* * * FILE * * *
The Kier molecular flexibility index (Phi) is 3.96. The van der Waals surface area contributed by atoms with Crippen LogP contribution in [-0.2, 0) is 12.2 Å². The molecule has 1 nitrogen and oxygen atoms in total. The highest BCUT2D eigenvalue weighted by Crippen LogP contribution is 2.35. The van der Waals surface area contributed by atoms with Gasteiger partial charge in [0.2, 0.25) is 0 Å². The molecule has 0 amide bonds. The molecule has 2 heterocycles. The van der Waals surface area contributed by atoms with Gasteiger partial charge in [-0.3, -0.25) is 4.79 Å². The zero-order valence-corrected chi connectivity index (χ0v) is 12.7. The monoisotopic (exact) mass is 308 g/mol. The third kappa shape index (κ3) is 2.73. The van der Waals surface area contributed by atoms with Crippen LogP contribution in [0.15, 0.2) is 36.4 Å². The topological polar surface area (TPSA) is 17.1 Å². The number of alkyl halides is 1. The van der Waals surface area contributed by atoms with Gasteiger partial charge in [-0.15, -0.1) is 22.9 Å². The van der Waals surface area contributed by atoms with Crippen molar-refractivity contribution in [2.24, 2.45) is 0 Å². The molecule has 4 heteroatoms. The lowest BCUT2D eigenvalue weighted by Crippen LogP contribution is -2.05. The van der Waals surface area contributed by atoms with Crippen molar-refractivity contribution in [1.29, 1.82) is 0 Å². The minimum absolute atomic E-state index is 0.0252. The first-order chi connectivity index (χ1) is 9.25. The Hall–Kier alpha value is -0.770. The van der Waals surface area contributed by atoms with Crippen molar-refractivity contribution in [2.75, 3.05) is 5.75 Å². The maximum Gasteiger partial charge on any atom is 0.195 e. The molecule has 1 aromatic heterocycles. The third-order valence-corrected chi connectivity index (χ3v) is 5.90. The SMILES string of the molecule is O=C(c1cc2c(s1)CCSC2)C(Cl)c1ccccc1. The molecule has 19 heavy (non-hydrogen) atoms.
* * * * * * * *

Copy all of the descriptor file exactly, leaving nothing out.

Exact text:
The Kier molecular flexibility index (Phi) is 3.96. The van der Waals surface area contributed by atoms with Crippen LogP contribution in [-0.2, 0) is 12.2 Å². The molecule has 1 nitrogen and oxygen atoms in total. The highest BCUT2D eigenvalue weighted by Crippen LogP contribution is 2.35. The van der Waals surface area contributed by atoms with Gasteiger partial charge in [0.2, 0.25) is 0 Å². The molecule has 0 amide bonds. The molecule has 2 heterocycles. The van der Waals surface area contributed by atoms with Gasteiger partial charge in [-0.3, -0.25) is 4.79 Å². The zero-order valence-corrected chi connectivity index (χ0v) is 12.7. The monoisotopic (exact) mass is 308 g/mol. The third kappa shape index (κ3) is 2.73. The van der Waals surface area contributed by atoms with Crippen LogP contribution in [0.15, 0.2) is 36.4 Å². The topological polar surface area (TPSA) is 17.1 Å². The number of alkyl halides is 1. The van der Waals surface area contributed by atoms with Gasteiger partial charge in [-0.15, -0.1) is 22.9 Å². The van der Waals surface area contributed by atoms with Crippen molar-refractivity contribution in [2.24, 2.45) is 0 Å². The molecule has 4 heteroatoms. The lowest BCUT2D eigenvalue weighted by Crippen LogP contribution is -2.05. The van der Waals surface area contributed by atoms with Crippen molar-refractivity contribution in [1.29, 1.82) is 0 Å². The minimum absolute atomic E-state index is 0.0252. The first-order chi connectivity index (χ1) is 9.25. The Hall–Kier alpha value is -0.770. The van der Waals surface area contributed by atoms with Crippen molar-refractivity contribution in [2.75, 3.05) is 5.75 Å². The maximum Gasteiger partial charge on any atom is 0.195 e. The molecule has 1 aromatic heterocycles. The third-order valence-corrected chi connectivity index (χ3v) is 5.90. The SMILES string of the molecule is O=C(c1cc2c(s1)CCSC2)C(Cl)c1ccccc1. The molecule has 19 heavy (non-hydrogen) atoms.